Preparations for parliamentary elections, slated for September, are underway among political parties with most of them projecting June as a critical month to finalise their political agendas and decide if they will run in coalition or on their own, The New Times has learnt.
In separate interviews with this paper, party leaders revealed that most of them are busy training their members on the electoral process and party principles and collecting ideas that will be used to design convincing manifestos that will attract voters when campaigns kick off in August.
Most consultations have left political parties with an idea of what remain the most pressing issues for the people at the moment, with youth unemployment, access to healthcare, the quality of education, infrastructure development, and poverty among Genocide survivors and other vulnerable members of society topping the list.
When asked about her party’s preparations for the upcoming elections, the head of the Centrist Democratic Party (PDC), Agnes Mukabaranga, said preparations were at an advanced level.
“It’s been three weeks now since we completed training for our representatives in districts so that we can come up with a political agenda to sell to teh electorate in September,” she said.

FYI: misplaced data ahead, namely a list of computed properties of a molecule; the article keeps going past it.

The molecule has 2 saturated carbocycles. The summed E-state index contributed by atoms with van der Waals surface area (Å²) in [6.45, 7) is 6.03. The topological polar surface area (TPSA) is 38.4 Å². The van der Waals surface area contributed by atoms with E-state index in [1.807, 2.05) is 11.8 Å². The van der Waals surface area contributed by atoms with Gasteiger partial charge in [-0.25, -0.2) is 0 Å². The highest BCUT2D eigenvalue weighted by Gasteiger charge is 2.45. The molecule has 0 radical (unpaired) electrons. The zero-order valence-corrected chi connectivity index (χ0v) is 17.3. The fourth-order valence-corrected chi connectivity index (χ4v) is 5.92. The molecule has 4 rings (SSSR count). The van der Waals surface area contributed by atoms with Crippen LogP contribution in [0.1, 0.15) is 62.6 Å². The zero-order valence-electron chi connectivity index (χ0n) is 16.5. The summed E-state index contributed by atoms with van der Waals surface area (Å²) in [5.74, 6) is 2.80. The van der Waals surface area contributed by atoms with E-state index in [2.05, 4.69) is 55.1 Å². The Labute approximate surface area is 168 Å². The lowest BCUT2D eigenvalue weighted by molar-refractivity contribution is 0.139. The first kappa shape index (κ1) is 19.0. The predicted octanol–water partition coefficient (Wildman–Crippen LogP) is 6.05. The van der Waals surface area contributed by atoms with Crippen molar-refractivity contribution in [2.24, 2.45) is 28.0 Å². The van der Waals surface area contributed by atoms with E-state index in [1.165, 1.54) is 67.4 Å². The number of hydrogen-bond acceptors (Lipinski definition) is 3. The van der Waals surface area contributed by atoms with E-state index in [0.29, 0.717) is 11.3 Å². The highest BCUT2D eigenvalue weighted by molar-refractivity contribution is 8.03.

Equally, representatives of all the remaining nine registered political parties said their parties were doing pretty much the same thing—preparing their respective political manifestos—and were targeting the month of June to complete the real messages that the Rwandan public will be flooded with during elections.
Rallying with RPF
Previous parliamentary elections which were held on September 15, 2008 were won by a coalition led by ruling Rwanda Patriotic Front (RPF-Inkotanyi). The coalition included Centrist Democratic Party (PDC), Parti du Progrès et la Concorde (PPC), Union Démocratique du Peuple Rwandais (UDPR), Parti de la Solidarité et du Progrès (PSP), Parti Socialiste Rwandais (P S R) and the Ideal Democratic Party (PDI).
Responding to the question of whether they are planning on forming the coalition with the RPF again in the upcoming elections, representatives of all the six political parties said that decisions to rally with the ruling party will be taken in June during their respective general assemblies.
But none of the politicians ruled out the possibility of their parties joining hands with the RPF again, some of them even going further to reveal that their partnership with RPF has helped them contribute towards building the country.
Meanwhile, leaders of the remaining three political parties—PS-Imberakuri, the Social Democratic Party (PSD), and the Liberal Party (PL)—have indicated that they will run on their own during the forthcoming parliamentary elections.
PSD and PL have always run on their own in the country’s elections but PS-Imberakuri will be participating in the elections for the first time, having been created in July 2009.
By Eugene Kwibuka, The New Times